Could you survive on a desert island like Robinson Crusoe? Would you be able to build a shelter? And would you know what to use? These are some of the questions that secondary pupils at de Ferrers Specialist Technology College in Staffordshire faced in a design and technology lesson.
It was an idea based on Lost, the television series, but it was not just a game. Thinking creatively and intervening to improve the quality of life is at the heart of design and technology lessons for pupils of all ages.
The pupils at de Ferrers explored and experimented with ideas, materials and techniques as they designed and made things that people would need to survive on an island after their plane came down.
They came up with solutions, interpretations and innovative ways of using the resources and surrounding environment of a desert island for survival.
The work was an example of what's good, changing or developing in design and technology - exactly the sort of thing being celebrated at the DT with ICT Show that began yesterday at the National Exhibition Centre in Birmingham.
Four primary schools in Shropshire, for example, who formed a QCA co-development group have introduced a series of design and technology projects that integrate work and improve standards in other subjects too.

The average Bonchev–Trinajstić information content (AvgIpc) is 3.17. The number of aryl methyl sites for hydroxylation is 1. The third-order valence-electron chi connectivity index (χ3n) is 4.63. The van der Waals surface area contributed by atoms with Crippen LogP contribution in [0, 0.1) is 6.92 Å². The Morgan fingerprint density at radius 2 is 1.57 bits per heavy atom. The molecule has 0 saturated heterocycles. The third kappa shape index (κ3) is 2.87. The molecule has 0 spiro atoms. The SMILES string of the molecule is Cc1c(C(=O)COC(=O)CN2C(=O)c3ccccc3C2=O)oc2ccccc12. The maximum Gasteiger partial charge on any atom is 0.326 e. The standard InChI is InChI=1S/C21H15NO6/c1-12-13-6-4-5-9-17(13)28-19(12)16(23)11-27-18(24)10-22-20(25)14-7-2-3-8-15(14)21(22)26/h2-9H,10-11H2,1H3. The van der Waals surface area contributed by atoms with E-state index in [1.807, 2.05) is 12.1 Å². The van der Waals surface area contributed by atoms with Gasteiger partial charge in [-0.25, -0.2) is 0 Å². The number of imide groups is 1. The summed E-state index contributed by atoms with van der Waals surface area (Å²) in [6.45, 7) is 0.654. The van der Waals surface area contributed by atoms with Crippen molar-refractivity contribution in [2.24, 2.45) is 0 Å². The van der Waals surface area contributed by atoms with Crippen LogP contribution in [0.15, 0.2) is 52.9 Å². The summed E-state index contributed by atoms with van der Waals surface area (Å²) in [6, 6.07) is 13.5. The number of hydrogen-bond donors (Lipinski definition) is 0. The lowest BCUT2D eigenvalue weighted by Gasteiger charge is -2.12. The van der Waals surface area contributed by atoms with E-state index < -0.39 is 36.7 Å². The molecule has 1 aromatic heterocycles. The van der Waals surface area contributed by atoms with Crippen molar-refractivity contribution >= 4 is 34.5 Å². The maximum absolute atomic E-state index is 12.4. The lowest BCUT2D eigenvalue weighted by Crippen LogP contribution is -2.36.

In a key stage 2 food technology unit on bread, links are made to science (reversible and irreversible changes, mould investigations); mathematics (measuring, weighing, costing); English (recount, instructions, diary, research, recipes) and geographyRE (different breads around the world, those used in religious celebrations) as pupils grapple with ideas for a bread product that will improve the quality of life for a group they identified.
One primary pupil said: "We explore the way things work in the world we live in. Design and technology inspires us to make our own projects at home."
Daniella Manna, who teaches at Newtown C of E Primary School in Shropshire, said: "Children develop positive attitudes as learners, practising qualities such as persistence and resilience that can have a knock-on effect on the standards they achieve in English and mathematics."
These are teachers working to help pupils develop the ability to conceive and create a range of functional products or systems that will make a difference for people now and throughout their lives.
Ian Williams is curriculum adviser, curriculum division at the Qualifications and Curriculum Authority.